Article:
May 07, 2009
My colleague Richard Just presents a provocative case not only for why President Obama should appoint an openly gay Supreme Court Justice, but also how such a move would be a political point-scorer for Democrats. I respect Richard's argument and agree that an openly-gay appointee would do wonders for the visibility of gay people in America. But I want to use the opportunity to make a broader, related point.
Understanding Jeff Sessions
I'm trying to figure out what exactly Jeff Sessions meant when he said he could support a Supreme Court justice who had "gay tendencies." Clearly he is making a concession of sorts. But precisely what he is conceding is not clear. Here is Sessions' exact formulation: "I don't think a person who acknowledges that they have gay tendencies is disqualified per se for the job.” It's as if Sessions wandered into his answer intending at first to say that a justice's sexual orientation shouldn't matter, but then thought better of it and tried to walk back the sentiment in mid-sentence.
I've just returned from London to find that my piece on Sonia Sotomayor has provoked an energetic response in the blogosphere. Many people have mischaracterized my argument, and I can understand why. The headline--"The Case Against Sotomayor"--promised something much stronger than I intended to deliver. As soon as the piece was published, I regretted the headline, which I hadn't seen in advance. The piece was not meant to be a definitive "case against" Judge Sotomayor's candidacy.
Jake Siewert Reports To Treasury
I missed this nice scoop from Mike Allen Tuesday: Former White House press secretary Jake Siewert is preparing for a return to government as a top counselor to Treasury Secretary Tim Geithner, Democratic sources said. According to the sources, Siewert has been in talks with White House chief of staff Rahm Emanuel about joining the Treasury staff, and an agreement is nearly complete.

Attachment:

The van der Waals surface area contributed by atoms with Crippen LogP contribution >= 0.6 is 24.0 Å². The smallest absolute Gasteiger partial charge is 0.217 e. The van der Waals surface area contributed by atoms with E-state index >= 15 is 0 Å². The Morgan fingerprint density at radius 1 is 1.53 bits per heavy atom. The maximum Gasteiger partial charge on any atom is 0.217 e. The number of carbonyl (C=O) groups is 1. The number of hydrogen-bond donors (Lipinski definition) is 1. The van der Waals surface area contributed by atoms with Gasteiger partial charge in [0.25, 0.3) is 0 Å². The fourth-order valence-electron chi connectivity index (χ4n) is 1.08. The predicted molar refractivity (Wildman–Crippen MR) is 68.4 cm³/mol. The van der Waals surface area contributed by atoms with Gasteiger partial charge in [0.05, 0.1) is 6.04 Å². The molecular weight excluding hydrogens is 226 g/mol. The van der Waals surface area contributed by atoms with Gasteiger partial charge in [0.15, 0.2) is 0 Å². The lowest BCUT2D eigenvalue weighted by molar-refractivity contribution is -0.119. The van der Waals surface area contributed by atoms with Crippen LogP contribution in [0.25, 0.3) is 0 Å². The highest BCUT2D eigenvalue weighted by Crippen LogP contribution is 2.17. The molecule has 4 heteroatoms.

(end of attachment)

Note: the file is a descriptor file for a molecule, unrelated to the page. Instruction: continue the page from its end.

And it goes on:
More On Jim Jones
I totally sympathize with the idea, as expressed by the newly-spotlighted NSC advisor, that in years past he "sacrificed my family life for my career," and therefore doesn't want to work the hours you see from White House national security staffers who sometimes return phone calls well after 9pm. But with all due respect to the general, isn't that a better argument for not being national security advisor than for working short hours?
...and the Journal blesses the stress tests. PR-wise, this strikes me as the most important line written about the whole exercise so far: The stress tests -- designed to examine individual banks' ability to withstand future losses -- helped alleviate the near-panic that investors felt at the beginning of the year as many worried some banks might have to be nationalized. There are qualifications in the piece, to be sure. But I can't imagine Treasury and the White House are displeased with this sort of coverage.
May 06, 2009
A New Kind of Adviser
Last week, when stories about Obama’s first 100 days, the Specter switch, and the Souter resignation dominated the news cycle, the Senate confirmation hearing of Harold Koh wasn’t able to squeeze into the spotlight. That’s a shame, because Koh, who was tapped in March to direct the Legal Adviser’s Office in the State Department, could end up being one of Obama’s most significant appointments. A prominent lawyer and legal scholar, he would bring a range and intensity of positions and opinions on international law that the Legal Adviser’s Office has not seen for some time, if ever.
Night of the Living Bushies
The depiction of Barack Obama that has emerged from some quarters of the American right is that of a Bush-like figure. He is irresponsibly running up deficits and covering them up with budgetary gimmickry. Under the guise of healing rhetoric, he ruthlessly pressures fellow partisans in Congress to toe the line. He is "filling White House ranks with former lobbyists," and his administration is devolving into general incompetence. And he has given unprecedented, Rove-like power to his political Svengali, David Axelrod.
Barack Obama's new theory of the state.
On December 27, the first morning of Israel’s Operation Cast Lead offensive in the Gaza Strip, Khalil Shaheen was driving in the Tel al-Hawa neighborhood of Gaza City when he spotted a friend and got out of his car to say hello.